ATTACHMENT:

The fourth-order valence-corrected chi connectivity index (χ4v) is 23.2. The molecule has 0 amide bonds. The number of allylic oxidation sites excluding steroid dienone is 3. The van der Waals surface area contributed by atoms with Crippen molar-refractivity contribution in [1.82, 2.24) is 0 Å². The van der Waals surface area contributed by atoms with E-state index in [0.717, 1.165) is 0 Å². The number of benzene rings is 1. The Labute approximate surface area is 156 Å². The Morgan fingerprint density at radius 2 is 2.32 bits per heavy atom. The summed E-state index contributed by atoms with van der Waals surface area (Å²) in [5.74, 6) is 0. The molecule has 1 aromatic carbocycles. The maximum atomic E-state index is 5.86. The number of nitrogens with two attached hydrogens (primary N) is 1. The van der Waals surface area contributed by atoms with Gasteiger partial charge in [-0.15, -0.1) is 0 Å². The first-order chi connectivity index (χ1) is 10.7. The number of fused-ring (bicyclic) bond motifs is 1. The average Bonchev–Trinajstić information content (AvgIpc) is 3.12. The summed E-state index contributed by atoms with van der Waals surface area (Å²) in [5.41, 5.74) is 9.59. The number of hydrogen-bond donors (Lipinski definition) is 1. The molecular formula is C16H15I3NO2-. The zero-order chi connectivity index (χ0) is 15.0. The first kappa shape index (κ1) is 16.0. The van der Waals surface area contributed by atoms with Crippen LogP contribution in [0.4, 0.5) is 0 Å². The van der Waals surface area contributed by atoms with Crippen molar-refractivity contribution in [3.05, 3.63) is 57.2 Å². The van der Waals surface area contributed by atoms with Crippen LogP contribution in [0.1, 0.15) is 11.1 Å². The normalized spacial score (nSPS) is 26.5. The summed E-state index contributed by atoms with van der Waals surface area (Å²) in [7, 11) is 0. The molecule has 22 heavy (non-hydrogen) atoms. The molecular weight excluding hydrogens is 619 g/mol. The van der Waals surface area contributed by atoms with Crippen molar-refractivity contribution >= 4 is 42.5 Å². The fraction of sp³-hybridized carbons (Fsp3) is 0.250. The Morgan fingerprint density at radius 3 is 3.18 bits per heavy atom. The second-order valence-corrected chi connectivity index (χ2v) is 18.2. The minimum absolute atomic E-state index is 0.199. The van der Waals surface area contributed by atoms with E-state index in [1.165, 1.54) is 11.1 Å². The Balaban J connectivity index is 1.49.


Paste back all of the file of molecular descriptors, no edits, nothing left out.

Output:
The fourth-order valence-corrected chi connectivity index (χ4v) is 23.2. The molecule has 0 amide bonds. The number of allylic oxidation sites excluding steroid dienone is 3. The van der Waals surface area contributed by atoms with Crippen molar-refractivity contribution in [1.82, 2.24) is 0 Å². The van der Waals surface area contributed by atoms with E-state index in [0.717, 1.165) is 0 Å². The number of benzene rings is 1. The Labute approximate surface area is 156 Å². The Morgan fingerprint density at radius 2 is 2.32 bits per heavy atom. The summed E-state index contributed by atoms with van der Waals surface area (Å²) in [5.74, 6) is 0. The molecule has 1 aromatic carbocycles. The maximum atomic E-state index is 5.86. The number of nitrogens with two attached hydrogens (primary N) is 1. The van der Waals surface area contributed by atoms with Gasteiger partial charge in [-0.15, -0.1) is 0 Å². The first-order chi connectivity index (χ1) is 10.7. The number of fused-ring (bicyclic) bond motifs is 1. The average Bonchev–Trinajstić information content (AvgIpc) is 3.12. The summed E-state index contributed by atoms with van der Waals surface area (Å²) in [5.41, 5.74) is 9.59. The number of hydrogen-bond donors (Lipinski definition) is 1. The molecular formula is C16H15I3NO2-. The zero-order chi connectivity index (χ0) is 15.0. The first kappa shape index (κ1) is 16.0. The van der Waals surface area contributed by atoms with Crippen LogP contribution in [0.4, 0.5) is 0 Å². The van der Waals surface area contributed by atoms with Crippen molar-refractivity contribution in [3.05, 3.63) is 57.2 Å². The van der Waals surface area contributed by atoms with Crippen LogP contribution in [0.1, 0.15) is 11.1 Å². The normalized spacial score (nSPS) is 26.5. The summed E-state index contributed by atoms with van der Waals surface area (Å²) in [7, 11) is 0. The molecule has 22 heavy (non-hydrogen) atoms. The molecular weight excluding hydrogens is 619 g/mol. The van der Waals surface area contributed by atoms with Crippen molar-refractivity contribution >= 4 is 42.5 Å². The fraction of sp³-hybridized carbons (Fsp3) is 0.250. The Morgan fingerprint density at radius 3 is 3.18 bits per heavy atom. The second-order valence-corrected chi connectivity index (χ2v) is 18.2. The minimum absolute atomic E-state index is 0.199. The van der Waals surface area contributed by atoms with E-state index in [1.165, 1.54) is 11.1 Å². The Balaban J connectivity index is 1.49.